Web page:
Driving across the United States

PART 5: Wall, South Dakota; the Prairie Museum; and Badlands National Park

As we continued across South Dakota, it became apparent we would be driving through Wall and the nearby Badlands National Park. I told Rob about how enthused my parents had been about the “amazing badlands” and how it was one of those places everyone should see for themselves.

With that destination set, we slowly climbed higher and higher. Randomly spaced Wall Drug signs kept us amused and were our encouragement to keep going — for some 200 miles.

Wall, South Dakota: Home to Wall Drugs

Wall, South Dakota
Wall Drugs, Wall, South Dakota

A small town of some 850 human residents, Wall also is home to an untold number of stuffed and manufactured “others,” not even counting living bison, bighorn sheep and prairie dogs that call this area home. The town itself is a bustling little place that hosts about two million visitors every year.

We found Wall to be a friendly town. The main street resembles the sets from all those Western movies we saw as children. Wall Drugs is a very BIG drug store with quite a history. There are several souvenir shops and lots of oddities.

Prairie Museum

On the road leading to the entrance of the National Park, we stopped for a café that had prairie dogs frolicking outside; and again to visit a Prairie Museum.  For a fee, you first watch a short tape giving the history of the family who settled here and then you walk outside and roam on your own around the buildings and surroundings to get a feel for what living on the prairie was like in the early-1900s. 

The buildings are made from wood but trees are a premium. So it leaves you to wonder how many buildings any homestead plot could have produced. Or, for that matter, how they kept the home fires burning to cook or heat in the winter months.  

Times were tough and the people had to be hardy to survive in this place.  They mounded dirt up around the windward side of the buildings to give them some protection and insulation from the winds which had to be brutally cold, come winter. 

The shed is just big enough to give some protection to whatever minimal livestock the family may have had.  Today, the grounds are home to a family of albino prairie dogs – they scatter and run so fast at first you think you’re seeing things; then the shear number of burrows starts to filter through to the brain. You try to imagine how many of these little guys live under your feet.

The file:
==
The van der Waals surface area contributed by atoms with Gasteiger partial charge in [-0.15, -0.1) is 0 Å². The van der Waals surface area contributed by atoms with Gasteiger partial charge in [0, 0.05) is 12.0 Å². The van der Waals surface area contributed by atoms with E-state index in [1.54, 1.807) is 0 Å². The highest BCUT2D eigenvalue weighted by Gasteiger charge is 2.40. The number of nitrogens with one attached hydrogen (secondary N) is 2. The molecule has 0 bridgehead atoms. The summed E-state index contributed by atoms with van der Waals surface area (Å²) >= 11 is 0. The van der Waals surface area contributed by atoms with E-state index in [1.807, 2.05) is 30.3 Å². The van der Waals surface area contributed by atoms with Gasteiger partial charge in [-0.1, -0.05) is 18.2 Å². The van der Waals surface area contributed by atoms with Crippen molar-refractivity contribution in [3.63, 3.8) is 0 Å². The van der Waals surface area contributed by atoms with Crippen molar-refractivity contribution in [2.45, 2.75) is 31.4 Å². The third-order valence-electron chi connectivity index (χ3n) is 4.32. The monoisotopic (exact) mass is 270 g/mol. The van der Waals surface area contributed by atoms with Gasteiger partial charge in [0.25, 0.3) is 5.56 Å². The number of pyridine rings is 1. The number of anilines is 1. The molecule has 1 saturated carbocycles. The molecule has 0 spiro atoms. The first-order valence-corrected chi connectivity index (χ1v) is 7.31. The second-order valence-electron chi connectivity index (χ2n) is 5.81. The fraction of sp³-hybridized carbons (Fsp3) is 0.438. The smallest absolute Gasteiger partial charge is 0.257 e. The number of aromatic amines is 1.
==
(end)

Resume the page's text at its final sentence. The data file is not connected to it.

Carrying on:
The Lakota people called this area Mako Sica (bad lands)

View looking over the Badlands National Park
Badlands National Park, South Dakota

As you enter the Badlands National Park you finally understand where Wall, South Dakota, got its name.  A 60-mile long, sheer cliff escarpment quite literally is the formation known as “The Wall.” It is made of near vertical exposed sandstone and defines the boundary between the lowlands and the highlands.

The entry fee in 2005 was $10 and good for three days.  The paved loop road winds around and has several designated scenic overlook spots from which you can take photos, walk around and learn about the amazing terrain. 

The signs say The Wall is moving north, each year.  At first glance, that seems amazing in itself; that this apparently solid “thing” could move. When you get closer, however, you can see how much of nothing these rocks really are – even though they don’t crumble to human touch. 

A geologist’s dream terrain

Geology students must love this place where it is so easy to see the different levels of rock as horizontal bands of red and white stretch for miles.  Okay, they are probably more mauve and light grey, but not everyone has an artist’s sense of these things. 

Even the parts that could be called “wall” are not perfectly straight vertical cliffs. They more resemble a series of inverted cones, squished together at their bases…the effect of wind erosion that blasts pieces off the face at the top and scatter the debris at the base, building up piles every year.

The winds whipping up and across the prairie are powerful forces.  We know first hand about prairie winds now, too, as we stopped several times to walk around.  The winds don’t seem to stop because there simply is nothing to stop them. No respite from what starts out as refreshing but in its never ending huff, becomes oppressive in itself to this nor’easter.  

An artist’s eye to landscape design

Each color of rock has its own granularity. Up close, the white is much larger grained than the red with splotches the size of a fist, interspersed in a macro-grain.